Leslie Solomon was the mohel for both babies. “The Covid-19 bris has a different feeling,” he says. “Lots of parents quite enjoy the intimacy and serenity of the Zoom bris. Though some parents have a hard time with the whole concept of a virtual bris and no doubt are delaying the bris as a result.”

Jamie and I Facetime frequently; we hold our babies up to the screen and we talk. Euphoria about being a new mother is intermingled with worries about when our families will be able to snuggle with our babies. We discuss the hopes we had for our maternity leave — coffee-morning meet-ups, baby music classes, morning swims at the local pool. The emails for baby classes keep arriving, each one hopefully pronouncing the plan to start the class up as soon as lockdown ends, whenever that might be. These meet-ups and classes are middle-class privileges, to be sure, but when you look forward to these things as staples of your maternity leave, it helps to acknowledge the disappointment you feel about them not happening.

A positive of lockdown is that my husband is home all the time; the bonding time he has with Max is endless, and I can dash upstairs for a nap in the middle of the afternoon while he tends to Max. This much family time at the start of Max’s life feels somehow sacred. Max’s older sister is home from school, and the huge amounts of time she is spending with her brother feels like a very special gift for both of them.

And still, my husband and I miss our mothers, and the rest of our families, with whom we are close. The Jewish grandmother who cannot hold her grandson is an anguish that nobody could have predicted a few months ago. My maternity leave plan involved both grandmothers taking turns to lend a hand with the baby each week; this is a plan I, perhaps naively, hope can come to fruition before too long.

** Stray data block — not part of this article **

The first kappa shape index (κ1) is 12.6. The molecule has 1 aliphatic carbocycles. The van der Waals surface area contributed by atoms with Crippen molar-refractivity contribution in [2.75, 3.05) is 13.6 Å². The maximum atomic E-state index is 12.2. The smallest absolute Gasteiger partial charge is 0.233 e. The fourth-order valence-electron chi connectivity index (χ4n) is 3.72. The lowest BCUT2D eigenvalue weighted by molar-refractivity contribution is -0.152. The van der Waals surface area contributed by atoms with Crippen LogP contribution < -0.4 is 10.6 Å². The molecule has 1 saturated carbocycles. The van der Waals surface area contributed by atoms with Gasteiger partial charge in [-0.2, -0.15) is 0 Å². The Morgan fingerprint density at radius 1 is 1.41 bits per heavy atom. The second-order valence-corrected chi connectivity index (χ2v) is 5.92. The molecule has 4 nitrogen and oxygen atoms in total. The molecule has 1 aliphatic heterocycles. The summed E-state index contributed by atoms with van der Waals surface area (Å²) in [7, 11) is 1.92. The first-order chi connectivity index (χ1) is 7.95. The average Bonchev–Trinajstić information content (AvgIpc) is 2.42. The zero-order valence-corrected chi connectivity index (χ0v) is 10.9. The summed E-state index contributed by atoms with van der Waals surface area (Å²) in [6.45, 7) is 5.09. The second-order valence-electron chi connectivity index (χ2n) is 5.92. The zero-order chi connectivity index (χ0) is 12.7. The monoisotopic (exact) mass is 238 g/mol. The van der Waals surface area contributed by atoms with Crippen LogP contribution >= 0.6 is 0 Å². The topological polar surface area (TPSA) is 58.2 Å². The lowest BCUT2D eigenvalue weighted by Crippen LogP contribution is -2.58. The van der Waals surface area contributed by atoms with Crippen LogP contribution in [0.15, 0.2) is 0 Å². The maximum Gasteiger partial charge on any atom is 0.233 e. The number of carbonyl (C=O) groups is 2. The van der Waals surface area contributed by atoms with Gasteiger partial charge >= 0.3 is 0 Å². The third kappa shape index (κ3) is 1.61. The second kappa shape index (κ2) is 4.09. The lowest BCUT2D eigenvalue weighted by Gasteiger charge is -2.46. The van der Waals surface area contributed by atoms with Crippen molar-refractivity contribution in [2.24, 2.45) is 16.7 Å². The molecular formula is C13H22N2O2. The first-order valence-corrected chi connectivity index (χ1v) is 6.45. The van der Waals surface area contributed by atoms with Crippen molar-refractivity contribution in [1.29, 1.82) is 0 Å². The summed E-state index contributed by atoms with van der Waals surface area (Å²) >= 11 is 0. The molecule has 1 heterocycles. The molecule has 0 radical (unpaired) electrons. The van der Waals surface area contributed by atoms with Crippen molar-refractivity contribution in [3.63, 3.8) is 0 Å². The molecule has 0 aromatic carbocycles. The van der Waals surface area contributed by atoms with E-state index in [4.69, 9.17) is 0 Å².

Harry, born in lockdown, has yet to meet so many members of his family for the first time. I have a few friends whose husbands are key workers, so these women are now alone at home with their babies, unable to have their mothers and mothers-in-law help them out. Jamie’s husband is a urologist, working away from London in a hospital; he’s on the front line, so she has moved in with her mother for the time being. Jamie’s mother, who couldn’t meet Harry after his birth or attend the bris, is now getting cuddles with her grandson every day. Some things are unexpected and joyous amid all of this.

I know the day will come when Max will be able to sit on the laps of family members again and flash them one, or ten, of his winning, drooly smiles. Being a new mother is intoxicating. It’s a rapturous experience, falling in love with this new little person and learning his preferences and personality. Lockdown or no lockdown, the three months following birth is a time of being in a bit of a family bubble at home. I just never could have imagined just what a bubble it would be, and I can’t wait to share the delights of Max with the rest of the family, face to face.